How to make an Easter ham last all week

The beauty of making a baked ham for Easter (or any holiday or large gathering) is that there's bound to be leftovers.

Leftover ham, which will last for up to five days in the fridge, can be a springboard for other meals during the week. Of course you’ll want a sandwich or two, but there are many other ways to put that porky, smoky flavor to good use.


First off, you can always freeze leftover ham if you can't use it all within several days. Wrap it tightly in plastic wrap or some type of reusable wrap that really clings to it. Place the wrapped ham in a freezer-proof bag. Press out any excess air from the bag, seal, and freeze for up to 6 months.

You can also slice or dice your ham before freezing. Diced or sliced ham will also need to be well wrapped before freezing, and is best when used within 4 months. Don’t forget to label your ham with the date.

To defrost frozen cooked ham, transfer it to the fridge and let defrost. Small pieces of cubed ham will take about a day to defrost. A larger piece of ham may take up to 2 days. Do not defrost ham at room temperature, which can allow bacteria to form.


There are ham sandwiches, and there are Ham Sandwich Masterpieces.

My favorite version is made with toasted sourdough or country white bread, lots of crunchy lettuce, slices of an assertive firm cheese (like Provolone or sharp cheddar), coarse or grainy mustard (like Maille), mayonnaise, some verrrrrrryyyyy thinly sliced onion, and maybe a slice of tomato, if they are in season. Simple and classic.

Also, layer some ham into a grilled cheese sandwich – its own perfect kind of pleasure.


Diced or chopped ham is a great addition to salads: Try adding a cup or so to macaroni salad, Cobb salad, potato salad or kale salad. Or make a simple ham salad with chopped ham, mayo, minced celery and onion, and a bit of mustard and relish, along with salt (be judicious – most hams are salty) and pepper.

You can also give a casserole a boost with leftover ham. Add it to dishes like baked tortellini or baked macaroni and cheese. Diced ham is a good addition to vegetable gratins and potato dishes of all kinds, such as scalloped potatoes. Quiches, soups, stir-fried rice and more. And don’t forget about braised greens like collards or mustard greens.

If a recipe calls for bacon, consider using ham.

Eggs are always a perfect partner to ham, whether scrambled, in an egg sandwich, or as part of Eggs Benedict. A classic Denver omelet is a perfect way to enjoy ham in a new guise.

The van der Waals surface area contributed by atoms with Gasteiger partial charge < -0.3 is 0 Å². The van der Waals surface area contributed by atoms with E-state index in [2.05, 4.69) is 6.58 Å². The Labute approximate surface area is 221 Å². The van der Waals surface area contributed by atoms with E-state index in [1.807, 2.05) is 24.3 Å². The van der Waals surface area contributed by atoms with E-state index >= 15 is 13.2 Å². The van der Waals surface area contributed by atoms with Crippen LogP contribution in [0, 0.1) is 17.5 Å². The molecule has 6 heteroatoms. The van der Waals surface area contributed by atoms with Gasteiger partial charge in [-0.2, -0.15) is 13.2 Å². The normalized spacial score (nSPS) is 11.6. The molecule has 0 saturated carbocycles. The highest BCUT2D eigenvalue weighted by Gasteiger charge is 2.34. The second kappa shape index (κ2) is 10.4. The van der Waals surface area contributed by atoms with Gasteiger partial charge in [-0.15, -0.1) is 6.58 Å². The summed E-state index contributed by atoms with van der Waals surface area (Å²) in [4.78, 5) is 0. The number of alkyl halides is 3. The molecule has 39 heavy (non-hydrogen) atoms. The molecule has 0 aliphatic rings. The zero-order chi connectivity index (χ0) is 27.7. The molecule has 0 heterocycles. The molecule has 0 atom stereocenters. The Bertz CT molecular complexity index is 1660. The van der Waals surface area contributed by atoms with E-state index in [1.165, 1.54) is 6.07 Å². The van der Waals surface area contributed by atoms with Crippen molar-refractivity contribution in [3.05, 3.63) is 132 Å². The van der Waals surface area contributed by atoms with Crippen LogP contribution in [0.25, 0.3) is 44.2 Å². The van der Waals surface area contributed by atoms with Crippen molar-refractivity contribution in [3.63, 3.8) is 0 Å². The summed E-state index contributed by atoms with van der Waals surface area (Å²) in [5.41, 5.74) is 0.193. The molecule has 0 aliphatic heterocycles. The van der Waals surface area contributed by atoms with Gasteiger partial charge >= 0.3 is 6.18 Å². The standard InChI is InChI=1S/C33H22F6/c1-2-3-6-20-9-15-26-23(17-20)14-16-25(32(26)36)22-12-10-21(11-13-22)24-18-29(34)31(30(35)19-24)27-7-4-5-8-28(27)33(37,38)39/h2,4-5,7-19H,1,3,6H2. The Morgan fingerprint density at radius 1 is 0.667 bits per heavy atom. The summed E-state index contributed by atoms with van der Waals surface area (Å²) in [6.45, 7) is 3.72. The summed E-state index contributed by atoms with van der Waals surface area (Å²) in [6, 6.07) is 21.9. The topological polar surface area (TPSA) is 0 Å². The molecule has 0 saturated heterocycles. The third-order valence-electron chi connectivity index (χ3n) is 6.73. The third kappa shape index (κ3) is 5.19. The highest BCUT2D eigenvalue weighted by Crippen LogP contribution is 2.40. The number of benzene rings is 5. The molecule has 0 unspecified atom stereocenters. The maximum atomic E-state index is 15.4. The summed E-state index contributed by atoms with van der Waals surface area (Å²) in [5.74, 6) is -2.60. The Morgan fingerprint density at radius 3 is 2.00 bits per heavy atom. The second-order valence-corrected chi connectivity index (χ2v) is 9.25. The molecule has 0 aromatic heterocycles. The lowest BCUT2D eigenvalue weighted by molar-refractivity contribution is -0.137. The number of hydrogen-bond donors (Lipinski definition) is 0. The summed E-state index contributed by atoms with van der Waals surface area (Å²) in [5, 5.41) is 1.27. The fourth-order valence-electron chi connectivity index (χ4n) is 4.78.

Not wasting food has never tasted so good.


2 or 3 large eggs

Kosher salt and freshly ground pepper to taste

1 tablespoon unsalted butter, divided

3 tablespoons chopped cooked ham

2 tablespoons chopped onion

2 tablespoons chopped bell pepper (any color or mix of colors)

2 tablespoons shredded cheddar cheese (optional(


Whisk the eggs with salt and pepper in a small bowl and set aside.

Melt half of the butter in an 8-inch omelet pan or shallow skillet, preferably nonstick, over medium-high heat. Add the ham and cook, stirring occasionally, for about 2 minutes, until it starts to brown on the edges. Add the onion and bell pepper and stir occasionally for another 3 minutes until the vegetables soften slightly. Transfer the ham and vegetables to a small bowl.

Return the pan to the heat and add the rest of the butter. Let it melt, and swirl the pan so that the butter coats the bottom evenly. Pour the eggs into the pan and quickly shake and swirl it so the eggs cover the entire bottom of the pan. Let the eggs firm up on the bottom, about 30 seconds, then use a rubber spatula to lift the edges of the omelet up, so any uncooked egg on the top runs underneath.

Sprinkle half of the eggs with the sauteed vegetables and ham and the cheese, if using, and let it cook for another 30 seconds; the top should be moist but not quite runny (unless you like it runny). Flip the untopped side of the eggs over the filling, and slide it onto a plate. ​


Katie Workman writes regularly about food for The Associated Press. She has written two cookbooks focused on family-friendly cooking, “Dinner Solved!” and “The Mom 100 Cookbook.” She blogs at She can be reached at


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